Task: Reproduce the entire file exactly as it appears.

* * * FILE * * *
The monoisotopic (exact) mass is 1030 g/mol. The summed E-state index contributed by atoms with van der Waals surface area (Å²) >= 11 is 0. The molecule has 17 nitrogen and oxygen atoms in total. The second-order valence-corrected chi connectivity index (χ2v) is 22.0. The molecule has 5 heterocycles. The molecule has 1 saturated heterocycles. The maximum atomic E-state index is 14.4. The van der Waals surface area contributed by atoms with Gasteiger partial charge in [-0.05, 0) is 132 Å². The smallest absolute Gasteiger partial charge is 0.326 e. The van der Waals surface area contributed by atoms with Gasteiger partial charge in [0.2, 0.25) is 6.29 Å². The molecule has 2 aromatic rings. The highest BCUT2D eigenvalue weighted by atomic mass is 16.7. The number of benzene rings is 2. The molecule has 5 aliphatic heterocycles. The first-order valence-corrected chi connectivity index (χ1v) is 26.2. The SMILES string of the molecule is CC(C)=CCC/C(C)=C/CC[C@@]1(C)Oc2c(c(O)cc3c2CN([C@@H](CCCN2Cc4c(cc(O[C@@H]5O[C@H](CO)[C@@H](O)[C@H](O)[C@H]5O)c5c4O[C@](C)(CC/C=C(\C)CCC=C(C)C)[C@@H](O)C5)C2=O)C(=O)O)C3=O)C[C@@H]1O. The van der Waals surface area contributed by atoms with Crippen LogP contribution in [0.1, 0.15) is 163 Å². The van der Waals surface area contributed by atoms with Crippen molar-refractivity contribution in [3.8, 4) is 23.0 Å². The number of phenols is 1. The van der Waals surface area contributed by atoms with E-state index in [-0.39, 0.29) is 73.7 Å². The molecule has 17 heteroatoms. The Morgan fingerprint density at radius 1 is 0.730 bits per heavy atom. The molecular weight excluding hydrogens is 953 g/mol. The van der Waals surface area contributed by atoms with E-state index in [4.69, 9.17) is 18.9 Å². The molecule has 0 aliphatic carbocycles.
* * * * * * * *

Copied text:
The monoisotopic (exact) mass is 1030 g/mol. The summed E-state index contributed by atoms with van der Waals surface area (Å²) >= 11 is 0. The molecule has 17 nitrogen and oxygen atoms in total. The second-order valence-corrected chi connectivity index (χ2v) is 22.0. The molecule has 5 heterocycles. The molecule has 1 saturated heterocycles. The maximum atomic E-state index is 14.4. The van der Waals surface area contributed by atoms with Gasteiger partial charge in [-0.05, 0) is 132 Å². The smallest absolute Gasteiger partial charge is 0.326 e. The van der Waals surface area contributed by atoms with Gasteiger partial charge in [0.2, 0.25) is 6.29 Å². The molecule has 2 aromatic rings. The highest BCUT2D eigenvalue weighted by atomic mass is 16.7. The number of benzene rings is 2. The molecule has 5 aliphatic heterocycles. The first-order valence-corrected chi connectivity index (χ1v) is 26.2. The SMILES string of the molecule is CC(C)=CCC/C(C)=C/CC[C@@]1(C)Oc2c(c(O)cc3c2CN([C@@H](CCCN2Cc4c(cc(O[C@@H]5O[C@H](CO)[C@@H](O)[C@H](O)[C@H]5O)c5c4O[C@](C)(CC/C=C(\C)CCC=C(C)C)[C@@H](O)C5)C2=O)C(=O)O)C3=O)C[C@@H]1O. The van der Waals surface area contributed by atoms with Crippen LogP contribution in [0.1, 0.15) is 163 Å². The van der Waals surface area contributed by atoms with Crippen molar-refractivity contribution in [3.8, 4) is 23.0 Å². The number of phenols is 1. The van der Waals surface area contributed by atoms with E-state index in [-0.39, 0.29) is 73.7 Å². The molecule has 17 heteroatoms. The Morgan fingerprint density at radius 1 is 0.730 bits per heavy atom. The molecular weight excluding hydrogens is 953 g/mol. The van der Waals surface area contributed by atoms with E-state index in [4.69, 9.17) is 18.9 Å². The molecule has 0 aliphatic carbocycles.